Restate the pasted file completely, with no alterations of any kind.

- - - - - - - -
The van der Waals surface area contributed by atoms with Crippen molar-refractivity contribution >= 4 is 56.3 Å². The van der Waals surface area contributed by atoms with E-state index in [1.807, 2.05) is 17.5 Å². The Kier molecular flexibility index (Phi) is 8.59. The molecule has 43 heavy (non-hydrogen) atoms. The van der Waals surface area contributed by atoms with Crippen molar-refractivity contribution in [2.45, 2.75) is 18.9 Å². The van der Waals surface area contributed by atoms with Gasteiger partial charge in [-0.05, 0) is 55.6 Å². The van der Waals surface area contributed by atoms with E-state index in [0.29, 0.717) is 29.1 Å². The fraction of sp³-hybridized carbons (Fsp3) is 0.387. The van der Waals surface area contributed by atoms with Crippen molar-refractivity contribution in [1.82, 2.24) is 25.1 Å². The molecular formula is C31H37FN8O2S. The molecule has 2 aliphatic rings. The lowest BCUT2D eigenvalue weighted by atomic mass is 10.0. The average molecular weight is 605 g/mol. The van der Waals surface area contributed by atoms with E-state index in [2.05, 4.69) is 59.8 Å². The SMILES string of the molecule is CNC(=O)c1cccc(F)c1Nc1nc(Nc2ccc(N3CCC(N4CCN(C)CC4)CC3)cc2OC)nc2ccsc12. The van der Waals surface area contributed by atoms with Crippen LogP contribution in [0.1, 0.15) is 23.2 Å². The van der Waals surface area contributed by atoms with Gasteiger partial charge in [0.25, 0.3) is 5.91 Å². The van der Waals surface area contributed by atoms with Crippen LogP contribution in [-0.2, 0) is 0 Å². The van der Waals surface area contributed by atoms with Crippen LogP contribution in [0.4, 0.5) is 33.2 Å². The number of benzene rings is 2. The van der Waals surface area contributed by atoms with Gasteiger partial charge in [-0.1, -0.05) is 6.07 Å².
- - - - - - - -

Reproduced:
The van der Waals surface area contributed by atoms with Crippen molar-refractivity contribution >= 4 is 56.3 Å². The van der Waals surface area contributed by atoms with E-state index in [1.807, 2.05) is 17.5 Å². The Kier molecular flexibility index (Phi) is 8.59. The molecule has 43 heavy (non-hydrogen) atoms. The van der Waals surface area contributed by atoms with Crippen molar-refractivity contribution in [2.45, 2.75) is 18.9 Å². The van der Waals surface area contributed by atoms with Gasteiger partial charge in [-0.05, 0) is 55.6 Å². The van der Waals surface area contributed by atoms with E-state index in [0.29, 0.717) is 29.1 Å². The fraction of sp³-hybridized carbons (Fsp3) is 0.387. The van der Waals surface area contributed by atoms with Crippen molar-refractivity contribution in [1.82, 2.24) is 25.1 Å². The molecular formula is C31H37FN8O2S. The molecule has 2 aliphatic rings. The lowest BCUT2D eigenvalue weighted by atomic mass is 10.0. The average molecular weight is 605 g/mol. The van der Waals surface area contributed by atoms with E-state index in [2.05, 4.69) is 59.8 Å². The SMILES string of the molecule is CNC(=O)c1cccc(F)c1Nc1nc(Nc2ccc(N3CCC(N4CCN(C)CC4)CC3)cc2OC)nc2ccsc12. The van der Waals surface area contributed by atoms with Crippen LogP contribution in [0.1, 0.15) is 23.2 Å². The van der Waals surface area contributed by atoms with Gasteiger partial charge in [0.25, 0.3) is 5.91 Å². The van der Waals surface area contributed by atoms with Crippen LogP contribution in [-0.2, 0) is 0 Å². The van der Waals surface area contributed by atoms with Crippen LogP contribution in [0.4, 0.5) is 33.2 Å². The number of benzene rings is 2. The van der Waals surface area contributed by atoms with Gasteiger partial charge in [-0.1, -0.05) is 6.07 Å².